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Digital Press Toner Enhancements

by Henry Freedman


Punch Graphix’s Xeikon 6000

Punch Graphix’s Xeikon 6000

At Graph Expo, Punch Graphix’s Xeikon 6000 stood tall—literally and figuratively. The webfed color digital press, its tall print tower housing paper festoon and print engines, features fiber-optic communications and enhanced RIP for increased speed vs. model 5000: It runs 160 5-color, 8½×11″ sheets per-minute on stock up to 350-gsm thick.

A new “FA” (form adapted) toner sharpens details, gives more vivid colors (CMYK colors are Pantone-licensed), improves lightfastness, smooths tones, and greatly extends the 6000’s color space when optional green, red, blue or orange toners run in the fifth unit. It can also carry new clear or white toners with security printing options. Color toner optimizer software advises on selecting which added toner to run, based on intended PMS match, greatly expanding the color space.

The 160-spm duplexed speed surpasses digital sheetfeds such as Xerox’s 110-ppm 4-color iGen3. Just as in offset, color digital web presses are faster than sheetfeds, with advantages in head-to-tail control of paper as it travelsthe press. Along with its handling and feed efficiencies, roll-paper costs less.

According to Xeikon, a new built-in color control system using an X-Rite densitometer holds color stable automatically. Xeikon also has an excellent printing cylinder register system for front-to-back and side-to-side register. Sensors measure paper and cylinder speed and printed images on the substrate, giving feedback to the controller for realtime adjustments and excellent register.


Impressive toner engineering

Ink’s role in offset parallels digital engine toner, which moves to a latent image placed on a photoreceptor, followed by image transfer to the substrate. In digital, the toner is then fused or affixed. With digital, the “how” of toned image transfer to the substrate is critical. The contours of Xeikon’s potato-shaped FA toner particles optimize the press’s 5-color process; their shape also reduces electrical power needs for fusing. (Rounded edges help toner transport from the bottles into the system bins and developing and toning stations. It also tends to lay down smoother without as much overlapping, thus less toner is used—and fused).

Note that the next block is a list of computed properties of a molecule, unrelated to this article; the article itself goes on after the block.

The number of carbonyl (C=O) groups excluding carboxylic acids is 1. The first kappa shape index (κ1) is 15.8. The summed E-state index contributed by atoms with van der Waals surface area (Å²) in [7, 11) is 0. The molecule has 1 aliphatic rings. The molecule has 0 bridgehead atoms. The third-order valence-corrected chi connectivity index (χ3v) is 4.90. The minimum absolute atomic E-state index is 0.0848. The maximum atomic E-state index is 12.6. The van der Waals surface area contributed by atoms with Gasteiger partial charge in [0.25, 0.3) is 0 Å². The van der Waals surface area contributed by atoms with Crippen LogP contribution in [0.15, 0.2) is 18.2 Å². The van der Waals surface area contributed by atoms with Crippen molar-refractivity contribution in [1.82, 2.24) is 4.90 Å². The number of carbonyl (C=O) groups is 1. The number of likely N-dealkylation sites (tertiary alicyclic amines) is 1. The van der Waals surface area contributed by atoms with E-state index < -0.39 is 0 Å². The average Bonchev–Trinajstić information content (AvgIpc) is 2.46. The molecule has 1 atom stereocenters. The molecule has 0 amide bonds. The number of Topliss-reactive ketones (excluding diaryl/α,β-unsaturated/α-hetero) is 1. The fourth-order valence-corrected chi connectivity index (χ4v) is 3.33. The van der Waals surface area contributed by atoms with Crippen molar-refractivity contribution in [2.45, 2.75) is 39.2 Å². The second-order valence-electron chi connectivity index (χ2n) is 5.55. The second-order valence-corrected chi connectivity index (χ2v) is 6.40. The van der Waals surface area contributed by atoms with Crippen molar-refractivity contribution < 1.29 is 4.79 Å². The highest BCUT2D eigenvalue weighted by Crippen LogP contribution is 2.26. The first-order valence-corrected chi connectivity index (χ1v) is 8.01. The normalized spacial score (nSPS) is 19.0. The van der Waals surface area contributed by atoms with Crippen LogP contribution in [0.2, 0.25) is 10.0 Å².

Xeikon’s clear toner for matte overprint also has security uses: it appears differently under certain lighting, and can’t be scanned—so fakes and originals can be separated. A white opaque toner for use as a first-down color on clear packaging, or offcolor substrates, can be followed with CMYK toners laid on top. The FA Toner is U.S. FDA-approved for food contact and food packaging.

Xeikon has also engineered an extra magenta, increasing gamut in the blue-violet area to behave and appear like the toner on the iGen3. “This is because more and more, we find that our presses show up in places where iGen3s are already installed, and people want to have the possibility to do load-balancing and reproduce the same jobs also on our machines,” says Dr. Lode Deprez, VP of Punch Graphix Toner & Developer Group. “The extra magenta has benefits in obtaining the highest lightfastness possible [e.g. for outdoor and packaging applications], and having a magenta that is dry food contact, FDA-approved.”

Notably, a lot of work has gone into producing spherical chemical toners where the particles line up like BBs, as in the Xerox DC250, for example. But application of these spherical toners to faster production digital presses hasn’t happened because of their behavior in carrying charges, among other reasons.


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